But he seemed eager to avert a full-scale showdown over the difficult issue, offering that he is “more than willing” to negotiate with lawmakers “if they need a little more money in the bill to help us meet the objective of getting help for poor children.”

The program is a joint state-federal effort that subsidizes health coverage for 6.6 million people, mostly children, from families that earn too much to qualify for Medicaid but not enough to afford their own private coverage.

The Democrats who control Congress, with significant support from Republicans, passed the legislation to add $35 billion over five years to allow an additional 4 million children into the program. It would be funded by raising the federal cigarette tax by 61 cents to $1 per pack.

The president argued that the Democratic bill was too costly, took the program too far beyond its original intent of helping the poor, and would entice people now covered in the private sector to switch to government coverage. He has proposed only a $5 billion increase in funding. After Bush’s speech, White House counselor Ed Gillespie said the president’s offer of more money meant more than the $5 billion extra, but he wasn’t specific about how much more.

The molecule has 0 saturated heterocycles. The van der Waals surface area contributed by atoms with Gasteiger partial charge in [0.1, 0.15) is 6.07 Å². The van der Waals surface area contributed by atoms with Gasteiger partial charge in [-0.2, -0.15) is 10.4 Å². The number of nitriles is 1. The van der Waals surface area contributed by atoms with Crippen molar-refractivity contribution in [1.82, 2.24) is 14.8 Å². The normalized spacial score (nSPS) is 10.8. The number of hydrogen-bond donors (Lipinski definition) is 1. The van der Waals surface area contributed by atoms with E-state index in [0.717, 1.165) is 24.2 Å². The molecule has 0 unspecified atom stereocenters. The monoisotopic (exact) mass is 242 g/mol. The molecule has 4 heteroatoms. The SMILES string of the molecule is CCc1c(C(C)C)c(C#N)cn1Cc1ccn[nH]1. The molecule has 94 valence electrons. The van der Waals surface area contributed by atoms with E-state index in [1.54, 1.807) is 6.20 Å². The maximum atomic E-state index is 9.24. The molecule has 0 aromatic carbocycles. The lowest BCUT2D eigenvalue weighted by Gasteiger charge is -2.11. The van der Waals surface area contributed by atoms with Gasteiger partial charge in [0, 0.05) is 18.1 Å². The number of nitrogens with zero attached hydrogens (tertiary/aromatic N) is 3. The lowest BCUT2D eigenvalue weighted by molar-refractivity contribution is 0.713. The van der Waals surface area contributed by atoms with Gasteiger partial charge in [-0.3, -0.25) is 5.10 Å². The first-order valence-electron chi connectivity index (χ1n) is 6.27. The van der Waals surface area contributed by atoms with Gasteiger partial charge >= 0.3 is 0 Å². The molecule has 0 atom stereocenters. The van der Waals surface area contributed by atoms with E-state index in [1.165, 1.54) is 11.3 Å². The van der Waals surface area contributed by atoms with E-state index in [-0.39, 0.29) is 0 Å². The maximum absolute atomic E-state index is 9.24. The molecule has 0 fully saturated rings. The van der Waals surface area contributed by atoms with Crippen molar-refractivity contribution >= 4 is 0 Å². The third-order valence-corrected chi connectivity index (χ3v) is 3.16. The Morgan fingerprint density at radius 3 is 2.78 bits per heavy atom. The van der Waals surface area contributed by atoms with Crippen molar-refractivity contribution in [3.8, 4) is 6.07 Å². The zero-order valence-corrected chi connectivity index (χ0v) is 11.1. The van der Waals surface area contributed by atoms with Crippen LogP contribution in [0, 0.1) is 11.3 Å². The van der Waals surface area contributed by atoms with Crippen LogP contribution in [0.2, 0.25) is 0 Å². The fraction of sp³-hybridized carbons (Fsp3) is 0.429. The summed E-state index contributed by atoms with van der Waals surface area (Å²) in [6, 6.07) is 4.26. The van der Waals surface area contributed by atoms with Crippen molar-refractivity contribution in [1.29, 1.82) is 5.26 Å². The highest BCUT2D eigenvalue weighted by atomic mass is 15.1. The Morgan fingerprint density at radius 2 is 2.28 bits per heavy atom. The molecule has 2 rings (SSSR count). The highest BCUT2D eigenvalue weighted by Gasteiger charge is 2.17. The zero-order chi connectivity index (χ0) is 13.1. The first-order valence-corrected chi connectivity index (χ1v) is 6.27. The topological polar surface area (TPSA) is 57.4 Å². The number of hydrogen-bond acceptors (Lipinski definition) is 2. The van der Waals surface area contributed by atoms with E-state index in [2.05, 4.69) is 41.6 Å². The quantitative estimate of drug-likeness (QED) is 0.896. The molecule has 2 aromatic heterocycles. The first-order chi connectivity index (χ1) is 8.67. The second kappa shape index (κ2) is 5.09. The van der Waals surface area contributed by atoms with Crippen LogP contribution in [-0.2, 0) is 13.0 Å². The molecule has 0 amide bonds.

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Democrats deny Bush’s charge that their plan is a move toward socialized medicine that short-changes the poor, saying their goal is to cover more of the millions of uninsured children and noting that the bill provides financial incentives for states to cover their lowest-income children first. Of the over 43 million people nationwide who lack health insurance, over 6 million are under 18 years old. That’s over 9 percent of all children.

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Eighteen Republicans joined Democrats in the Senate, enough to override Bush’s veto. But in the House, supporters of the bill are about two dozen votes short of a successful override, despite sizable Republican support. A two-thirds majority in both chambers is needed.